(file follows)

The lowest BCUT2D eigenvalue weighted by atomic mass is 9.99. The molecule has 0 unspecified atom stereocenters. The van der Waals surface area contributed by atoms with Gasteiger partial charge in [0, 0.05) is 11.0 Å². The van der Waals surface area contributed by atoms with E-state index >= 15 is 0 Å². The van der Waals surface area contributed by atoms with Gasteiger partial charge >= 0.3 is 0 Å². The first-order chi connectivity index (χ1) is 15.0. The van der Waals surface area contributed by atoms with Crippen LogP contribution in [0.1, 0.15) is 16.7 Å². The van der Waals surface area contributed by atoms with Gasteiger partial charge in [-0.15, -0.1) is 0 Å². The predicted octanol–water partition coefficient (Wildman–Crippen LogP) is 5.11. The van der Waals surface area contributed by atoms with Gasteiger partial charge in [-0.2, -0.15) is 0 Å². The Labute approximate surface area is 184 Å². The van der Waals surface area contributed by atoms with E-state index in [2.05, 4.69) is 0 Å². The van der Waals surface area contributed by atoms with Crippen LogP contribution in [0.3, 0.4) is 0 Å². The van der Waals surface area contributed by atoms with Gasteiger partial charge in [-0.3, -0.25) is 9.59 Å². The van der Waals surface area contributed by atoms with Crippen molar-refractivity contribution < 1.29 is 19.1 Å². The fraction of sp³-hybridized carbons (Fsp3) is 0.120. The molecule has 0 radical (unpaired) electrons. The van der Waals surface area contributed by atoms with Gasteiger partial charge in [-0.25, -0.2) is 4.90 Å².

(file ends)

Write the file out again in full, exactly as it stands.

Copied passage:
The lowest BCUT2D eigenvalue weighted by atomic mass is 9.99. The molecule has 0 unspecified atom stereocenters. The van der Waals surface area contributed by atoms with Gasteiger partial charge in [0, 0.05) is 11.0 Å². The van der Waals surface area contributed by atoms with E-state index >= 15 is 0 Å². The van der Waals surface area contributed by atoms with Gasteiger partial charge >= 0.3 is 0 Å². The first-order chi connectivity index (χ1) is 15.0. The van der Waals surface area contributed by atoms with Crippen LogP contribution in [0.1, 0.15) is 16.7 Å². The van der Waals surface area contributed by atoms with Gasteiger partial charge in [-0.15, -0.1) is 0 Å². The predicted octanol–water partition coefficient (Wildman–Crippen LogP) is 5.11. The van der Waals surface area contributed by atoms with Gasteiger partial charge in [-0.2, -0.15) is 0 Å². The Labute approximate surface area is 184 Å². The van der Waals surface area contributed by atoms with E-state index in [2.05, 4.69) is 0 Å². The van der Waals surface area contributed by atoms with Crippen LogP contribution in [0.3, 0.4) is 0 Å². The van der Waals surface area contributed by atoms with Gasteiger partial charge in [-0.3, -0.25) is 9.59 Å². The van der Waals surface area contributed by atoms with Crippen molar-refractivity contribution < 1.29 is 19.1 Å². The fraction of sp³-hybridized carbons (Fsp3) is 0.120. The molecule has 0 radical (unpaired) electrons. The van der Waals surface area contributed by atoms with Gasteiger partial charge in [-0.25, -0.2) is 4.90 Å².